Worries of an Anthem exit add to Western Slope’s health care woes
14 counties would be without a singe choice on Colorado’s Obamacare exchange if Anthem leaves
When patients walk into Dr. Michael Pramenko’s office in Grand Junction these days, they often walk in worried.
Already, residents of Colorado’s Western Slope pay more for health insurance than just about anybody else in the country while also having a smaller selection of insurers to choose from. The Republicans’ health care bill in Congress — which may yet be revived — could up their costs even more.
And now, the Western Slope is bracing for more possible bad news about its health coverage. This month, Wall Street analysts who met with insurance giant Anthem reported that the company is “leaning toward exiting a high percentage” of the Affordable Care Act exchanges in which it currently participates. If that happens, it could leave as many as two-thirds of the counties in Colorado with no or only one insurer available on the state’s health insurance exchange. Almost all of them are in rural mountain areas.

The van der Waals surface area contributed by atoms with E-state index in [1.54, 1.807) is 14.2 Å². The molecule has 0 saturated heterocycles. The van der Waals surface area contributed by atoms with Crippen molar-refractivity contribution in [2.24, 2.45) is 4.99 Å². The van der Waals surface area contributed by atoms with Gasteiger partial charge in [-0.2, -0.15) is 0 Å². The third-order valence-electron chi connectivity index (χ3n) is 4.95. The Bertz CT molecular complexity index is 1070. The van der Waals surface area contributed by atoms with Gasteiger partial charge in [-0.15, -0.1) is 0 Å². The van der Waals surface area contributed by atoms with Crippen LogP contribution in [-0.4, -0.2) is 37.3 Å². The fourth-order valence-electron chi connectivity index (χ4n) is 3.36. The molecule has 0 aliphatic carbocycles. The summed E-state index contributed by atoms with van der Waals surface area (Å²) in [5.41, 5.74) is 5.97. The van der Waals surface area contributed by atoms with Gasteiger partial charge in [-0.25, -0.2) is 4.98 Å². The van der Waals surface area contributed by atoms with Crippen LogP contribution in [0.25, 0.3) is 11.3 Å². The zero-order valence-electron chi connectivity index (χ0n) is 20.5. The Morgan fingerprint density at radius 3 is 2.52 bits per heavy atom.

“It would be devastating to our exchanges if they dropped out,” Lt. Gov. Donna Lynne said.
And all these looming threats are weighing on patients, said Pramenko, a family medicine physician who is a past president of the Colorado Medical Society. Last week, for instance, he saw a 57-year-old patient who is already paying $1,000 a month for coverage.
“He doesn’t like the Affordable Care Act,” Pramenko said, “but now he’s wondering if he’s going to have any way to buy insurance next year.”
Lynne and others cautioned against premature panic.
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